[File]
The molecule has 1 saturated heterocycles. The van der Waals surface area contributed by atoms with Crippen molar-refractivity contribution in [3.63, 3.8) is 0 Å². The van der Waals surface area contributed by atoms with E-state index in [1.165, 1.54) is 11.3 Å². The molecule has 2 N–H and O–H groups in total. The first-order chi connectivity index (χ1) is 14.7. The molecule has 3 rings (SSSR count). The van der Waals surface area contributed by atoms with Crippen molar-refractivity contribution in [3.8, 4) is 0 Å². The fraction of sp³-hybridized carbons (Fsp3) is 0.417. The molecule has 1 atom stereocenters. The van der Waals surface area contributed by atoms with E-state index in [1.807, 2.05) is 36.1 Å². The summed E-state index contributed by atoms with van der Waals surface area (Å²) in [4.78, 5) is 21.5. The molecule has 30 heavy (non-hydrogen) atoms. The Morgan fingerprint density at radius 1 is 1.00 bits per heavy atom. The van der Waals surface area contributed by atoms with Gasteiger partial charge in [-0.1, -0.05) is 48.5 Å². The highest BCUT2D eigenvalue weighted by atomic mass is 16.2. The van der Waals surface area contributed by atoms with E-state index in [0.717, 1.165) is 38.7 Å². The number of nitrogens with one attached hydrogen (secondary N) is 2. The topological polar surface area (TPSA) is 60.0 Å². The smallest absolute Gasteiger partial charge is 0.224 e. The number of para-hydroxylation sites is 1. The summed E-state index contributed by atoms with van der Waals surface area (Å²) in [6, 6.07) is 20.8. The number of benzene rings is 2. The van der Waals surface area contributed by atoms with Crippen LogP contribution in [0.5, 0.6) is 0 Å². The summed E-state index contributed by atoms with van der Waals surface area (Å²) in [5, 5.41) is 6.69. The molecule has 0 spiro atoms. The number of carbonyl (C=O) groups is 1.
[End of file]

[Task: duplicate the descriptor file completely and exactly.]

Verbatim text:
The molecule has 1 saturated heterocycles. The van der Waals surface area contributed by atoms with Crippen molar-refractivity contribution in [3.63, 3.8) is 0 Å². The van der Waals surface area contributed by atoms with E-state index in [1.165, 1.54) is 11.3 Å². The molecule has 2 N–H and O–H groups in total. The first-order chi connectivity index (χ1) is 14.7. The molecule has 3 rings (SSSR count). The van der Waals surface area contributed by atoms with Crippen molar-refractivity contribution in [3.8, 4) is 0 Å². The fraction of sp³-hybridized carbons (Fsp3) is 0.417. The molecule has 1 atom stereocenters. The van der Waals surface area contributed by atoms with E-state index in [1.807, 2.05) is 36.1 Å². The summed E-state index contributed by atoms with van der Waals surface area (Å²) in [4.78, 5) is 21.5. The molecule has 30 heavy (non-hydrogen) atoms. The Morgan fingerprint density at radius 1 is 1.00 bits per heavy atom. The van der Waals surface area contributed by atoms with Gasteiger partial charge in [-0.1, -0.05) is 48.5 Å². The highest BCUT2D eigenvalue weighted by atomic mass is 16.2. The van der Waals surface area contributed by atoms with E-state index in [0.717, 1.165) is 38.7 Å². The number of nitrogens with one attached hydrogen (secondary N) is 2. The topological polar surface area (TPSA) is 60.0 Å². The smallest absolute Gasteiger partial charge is 0.224 e. The number of para-hydroxylation sites is 1. The summed E-state index contributed by atoms with van der Waals surface area (Å²) in [6, 6.07) is 20.8. The number of benzene rings is 2. The van der Waals surface area contributed by atoms with Crippen LogP contribution in [0.5, 0.6) is 0 Å². The summed E-state index contributed by atoms with van der Waals surface area (Å²) in [5, 5.41) is 6.69. The molecule has 0 spiro atoms. The number of carbonyl (C=O) groups is 1.